The steamroller of fate has pulverized you and left you flat. Well-meaning friends and co-workers have been telling you that you need to get over it, to move on, to even get a life! Yes, everyone’s life has its disappointments and failures, but you have been bludgeoned by events fiendishly designed by fate to leave you gasping and devastated, depressed and hopeless. How is recovery possible?
Basically, you recover one step at a time – that’s how. Begin by starting with the steps below.
Start where you are
First, remember that the heart has its own timing. This is not an excuse to prolong your misery, but a statement of fact. Friends and family aren’t having your experience, so they can’t know how or when you can begin to live again. If you’re so depressed that you can’t imagine where to start, that’s where you are, and that’s where you begin your recovery. Being honest about where you are emotionally and how you feel is the first step to making things better.
First, nourish your body. Have you lost your appetite? Are you comforting yourself with ice cream or beer instead of nourishing meals? After months or years of stress, your system is probably worn down, and the simple act of giving your body some real food, even if you just start with good vitamins, can work wonders. And don’t forget the miracle of light exercise.
Next, nourish your mind. It will give you something to think about besides your misery. You don’t need to delve into self-help books (unless that’s what draws you). How about a coffee table book of nature’s wonders? Or the mysteries of astronomy or physics? Crossword puzzles? Maybe there’s something you’ve always wanted to try, like kayaking or riding a motorcycle. Now’s the time to go for it.
Last (but not least!) nourish your emotions. Feeling connected with others, including ones who aren’t bugging you to get a life, is an important part of getting back on your feet. A warm, fuzzy, uncritical and enthusiastic pet can provide immeasurable comfort. Think about what small things give you a lift. Is it window shopping? Mystery novels? Monday night football? Whatever they are, indulge yourself – regularly and often.
Be here now
After long periods of extreme stress it’s not uncommon to find yourself in the habit of living in “fight or flight” mode. Whether you’re frozen in a helpless or hopeless state, or hyper-vigilant and over reacting at every small shift in your circumstances, you’re not living in the present. Hope and possibility exist in the present, not in the painful past or the uncertain future, but the habit of living there instead of the present can be a tough one to break.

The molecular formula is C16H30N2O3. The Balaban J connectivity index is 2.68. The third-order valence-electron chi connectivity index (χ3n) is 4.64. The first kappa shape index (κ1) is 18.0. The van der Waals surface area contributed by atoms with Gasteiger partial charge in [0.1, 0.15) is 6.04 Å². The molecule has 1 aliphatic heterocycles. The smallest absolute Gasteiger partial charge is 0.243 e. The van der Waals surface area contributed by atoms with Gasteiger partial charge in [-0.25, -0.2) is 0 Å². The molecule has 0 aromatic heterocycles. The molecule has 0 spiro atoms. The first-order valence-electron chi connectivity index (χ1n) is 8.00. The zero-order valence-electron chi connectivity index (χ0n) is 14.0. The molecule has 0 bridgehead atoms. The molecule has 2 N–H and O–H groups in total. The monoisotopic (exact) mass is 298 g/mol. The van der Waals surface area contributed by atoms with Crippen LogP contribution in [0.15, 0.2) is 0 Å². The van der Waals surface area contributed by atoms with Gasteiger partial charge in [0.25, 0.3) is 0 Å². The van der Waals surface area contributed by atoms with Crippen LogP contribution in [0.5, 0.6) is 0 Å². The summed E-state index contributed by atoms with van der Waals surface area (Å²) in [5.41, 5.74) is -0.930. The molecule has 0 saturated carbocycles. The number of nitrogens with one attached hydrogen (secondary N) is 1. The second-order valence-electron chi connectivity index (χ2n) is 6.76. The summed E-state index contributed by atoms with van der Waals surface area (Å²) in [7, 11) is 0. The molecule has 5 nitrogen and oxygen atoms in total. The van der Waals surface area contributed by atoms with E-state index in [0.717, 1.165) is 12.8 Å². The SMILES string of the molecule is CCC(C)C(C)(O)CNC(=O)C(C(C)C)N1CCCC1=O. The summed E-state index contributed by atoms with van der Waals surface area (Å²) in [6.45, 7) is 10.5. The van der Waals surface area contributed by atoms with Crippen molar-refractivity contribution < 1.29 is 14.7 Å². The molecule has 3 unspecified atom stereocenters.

Set aside several times a day when you consciously check to be sure you’re in the here and now. Take a deep breath and softly say “be here now,” and look around you at details. Or focus on each of your five senses, one at a time, and absorb in detail wherever you are in the moment. Once you’re comfortable remaining in the present, you’ll begin to see patterns of thought and behavior that are holding you back, and even more important you’ll begin to see possibilities that give you hope.
Give your feelings a forum
Most people who are having trouble moving on are stuck in feelings they believe are inappropriate. Unfortunately, feelings don’t go away just because you choose to ignore them. Set aside time as often as you can, perhaps with a counselor or with your journal to listen to your most difficult feelings as you would a friend in distress – give each one a hearing and acceptance, but don’t encourage obsessing. Then release the feeling to move on and open a space within you for the next emotion to step forward and be heard.
This is not a process to be rushed. You will probably find that those feelings progress from despair and hopelessness to several kinds of anger, including feelings of revenge. That means you’re making progress. Keep on going through resignation and on into the realm of neutral feelings. But don’t stop there. Continue until you reach contentment and hope and even joy.
One of the most devastating effects of hitting bottom is loss of faith. You lose faith in a higher power, lose trust in friends and family, in the system you feel should have helped you, and most particularly you lose confidence in your own judgment, in your ability to recognize danger, to take action to stop a disaster or even to see it coming. After reflecting on it, forgive yourself so that you can truly move on. Remember, we are all human and make errors in judgement. It’s okay.
As you get healthier, as you give your feelings a forum, as you get better at being present in the present – at seeing things without the distorting filters of fear and panic – you will gain the perspective you need to understand, and to forgive (yourself included). And from that will come the renewal of hope and confidence in all areas of your life.
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